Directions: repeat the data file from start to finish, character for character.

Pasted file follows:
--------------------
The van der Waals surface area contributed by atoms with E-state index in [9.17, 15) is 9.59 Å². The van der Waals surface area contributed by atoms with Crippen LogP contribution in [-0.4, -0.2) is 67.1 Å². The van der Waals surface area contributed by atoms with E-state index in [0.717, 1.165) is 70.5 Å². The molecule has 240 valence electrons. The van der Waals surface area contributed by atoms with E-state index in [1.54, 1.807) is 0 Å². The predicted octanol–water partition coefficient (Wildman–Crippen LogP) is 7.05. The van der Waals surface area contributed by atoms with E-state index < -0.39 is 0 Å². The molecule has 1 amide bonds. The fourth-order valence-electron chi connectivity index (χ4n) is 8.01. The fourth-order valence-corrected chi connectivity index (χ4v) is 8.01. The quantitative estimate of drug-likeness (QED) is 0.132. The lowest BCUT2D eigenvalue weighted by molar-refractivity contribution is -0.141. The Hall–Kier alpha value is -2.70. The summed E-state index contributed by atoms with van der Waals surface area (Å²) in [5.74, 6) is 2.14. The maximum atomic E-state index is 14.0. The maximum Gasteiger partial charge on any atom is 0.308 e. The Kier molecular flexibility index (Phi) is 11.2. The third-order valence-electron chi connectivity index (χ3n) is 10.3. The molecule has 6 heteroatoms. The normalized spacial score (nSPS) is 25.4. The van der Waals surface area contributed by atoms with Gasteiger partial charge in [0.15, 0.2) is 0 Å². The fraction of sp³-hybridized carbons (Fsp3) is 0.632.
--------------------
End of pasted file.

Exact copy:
The van der Waals surface area contributed by atoms with E-state index in [9.17, 15) is 9.59 Å². The van der Waals surface area contributed by atoms with Crippen LogP contribution in [-0.4, -0.2) is 67.1 Å². The van der Waals surface area contributed by atoms with E-state index in [0.717, 1.165) is 70.5 Å². The molecule has 240 valence electrons. The van der Waals surface area contributed by atoms with E-state index in [1.54, 1.807) is 0 Å². The predicted octanol–water partition coefficient (Wildman–Crippen LogP) is 7.05. The van der Waals surface area contributed by atoms with E-state index < -0.39 is 0 Å². The molecule has 1 amide bonds. The fourth-order valence-electron chi connectivity index (χ4n) is 8.01. The fourth-order valence-corrected chi connectivity index (χ4v) is 8.01. The quantitative estimate of drug-likeness (QED) is 0.132. The lowest BCUT2D eigenvalue weighted by molar-refractivity contribution is -0.141. The Hall–Kier alpha value is -2.70. The summed E-state index contributed by atoms with van der Waals surface area (Å²) in [5.74, 6) is 2.14. The maximum atomic E-state index is 14.0. The maximum Gasteiger partial charge on any atom is 0.308 e. The Kier molecular flexibility index (Phi) is 11.2. The third-order valence-electron chi connectivity index (χ3n) is 10.3. The molecule has 6 heteroatoms. The normalized spacial score (nSPS) is 25.4. The van der Waals surface area contributed by atoms with Gasteiger partial charge in [0.15, 0.2) is 0 Å². The fraction of sp³-hybridized carbons (Fsp3) is 0.632.